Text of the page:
Now that both of my daughters are working, I feel like I'm becoming the frantic frugal veggie mama. Food prep and cooking have to be fit in between driving the girls to and from work, as well as, picking up Jim at the train station and swim team/swim lessons for Rob and Kyle.
Fortunately, everything is concentrated in one location that is only 15 minutes from our house. Jim's train gets in just in time for us to pick him up and get the boys/girls to the Y in time for their class/job. While the boys are doing their thing, Jim takes time to exercise. I sit in the bleachers watching the swim lesson/team and knit. Knitting makes me feel like I'm doing something productive while I'm stuck there.
Food is a little trickier. On Mondays and Wednesdays (our most hectic nights), I'm trying to have dinner done and the boys fed before we leave for all the evening activities. It doesn't always work out so well. Last night Rob loved the mac and cheeze so much that he had a second serving and wound up with cramps while he was swimming!
I also made some burgers using leftover Cajun Black Eyed Peas. Right before we left, I turned the oven off but left the burgers in. They got nice and crispy using the residual heat and were still piping hot when we got back.
One positive thing about this time of year is that the veggies I'm working with are generally frozen. This means they've already been cleaned and cut which saves me precious time. If you were looking for something good to say about winter that might be it!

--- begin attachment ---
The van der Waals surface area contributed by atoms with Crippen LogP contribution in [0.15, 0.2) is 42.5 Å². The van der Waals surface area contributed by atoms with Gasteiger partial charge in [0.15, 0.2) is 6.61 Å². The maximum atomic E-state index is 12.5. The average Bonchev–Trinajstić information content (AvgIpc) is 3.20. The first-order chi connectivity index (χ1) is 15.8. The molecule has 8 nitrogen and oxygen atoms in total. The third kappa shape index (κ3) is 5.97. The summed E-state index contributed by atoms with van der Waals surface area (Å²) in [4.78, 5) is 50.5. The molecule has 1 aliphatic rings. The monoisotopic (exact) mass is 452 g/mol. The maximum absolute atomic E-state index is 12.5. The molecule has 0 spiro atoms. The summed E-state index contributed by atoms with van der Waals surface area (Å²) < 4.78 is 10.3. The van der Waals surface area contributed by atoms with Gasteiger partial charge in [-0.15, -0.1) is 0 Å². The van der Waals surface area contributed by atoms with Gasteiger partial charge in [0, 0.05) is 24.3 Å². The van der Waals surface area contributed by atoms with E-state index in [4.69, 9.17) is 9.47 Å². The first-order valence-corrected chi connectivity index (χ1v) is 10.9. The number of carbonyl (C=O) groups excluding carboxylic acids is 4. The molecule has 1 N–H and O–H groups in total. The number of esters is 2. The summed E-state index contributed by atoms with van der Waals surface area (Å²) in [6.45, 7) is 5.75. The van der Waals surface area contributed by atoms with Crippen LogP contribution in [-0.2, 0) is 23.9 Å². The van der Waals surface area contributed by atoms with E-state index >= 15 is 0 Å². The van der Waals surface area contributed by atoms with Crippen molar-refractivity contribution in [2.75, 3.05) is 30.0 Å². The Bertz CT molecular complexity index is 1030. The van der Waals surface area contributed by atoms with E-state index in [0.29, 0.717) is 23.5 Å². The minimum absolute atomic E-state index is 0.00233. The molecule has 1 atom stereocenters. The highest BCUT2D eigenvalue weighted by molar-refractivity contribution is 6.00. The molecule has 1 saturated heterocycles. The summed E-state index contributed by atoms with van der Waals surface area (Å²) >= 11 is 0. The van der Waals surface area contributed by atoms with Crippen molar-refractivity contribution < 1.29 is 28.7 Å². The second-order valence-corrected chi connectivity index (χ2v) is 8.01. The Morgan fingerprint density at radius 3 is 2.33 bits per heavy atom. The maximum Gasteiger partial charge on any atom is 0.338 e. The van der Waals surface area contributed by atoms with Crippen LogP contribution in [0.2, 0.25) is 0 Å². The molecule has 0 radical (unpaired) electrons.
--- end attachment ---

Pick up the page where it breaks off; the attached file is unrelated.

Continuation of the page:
At Ruthie's suggestion, I've been trying recipes from Simple Recipes from the Pack . So far I'm pleased with the results, everything has been tasty and holds up well in the lunch box. I had to ration the Anzac cookies they were such a big hit. (I cut the sugar in this recipe almost by 1/2.)
I did destroy a batch of Pumpkin Pie Cakes by accidentally putting in 1 tsp of nutmeg instead of 1/4 tsp! On first bite the kids said they tasted great. Then, their faces turned and they said there was some kind of an after taste (overpowering nutmeg). I couldn't bear to throw them out so Jim and I choked through the last of them today. I'll try them again with a keener eye on the spice amounts.
I'm anxious to try the corn cracker recipe Ruthie spoke of. I'm planning on trying it tonight to serve with a bean and fennel soup. If it goes well, it will make a great lunch box addition to go along with soup in general. (Crackers come under my definition of fun foods that are best served with more functional foods like soup.)
Ultimately, I'd like to create a repertiore of high nutrition snacks that hold well to make on the weekend and use during the week. Things you could grab when you find yourself low on time. If you're thinking, it sounds like she wants to make a nutrition bar without the wrapper, you're not too far off. The convenience of something like a Clif bar is undeniable but the expense and the wrapper waste is unbelievable. I've dabbled in this before but I need to get more serious about it. I think this cookbook is a good place to start.
Healthy foods and teenagers with spending money don't always walk hand in hand. I'm trying to encourage both of my daughters to peruse this cookbook, or any of my cookbooks, for foods they can bring along with them to work and school. This is very much a work in progress.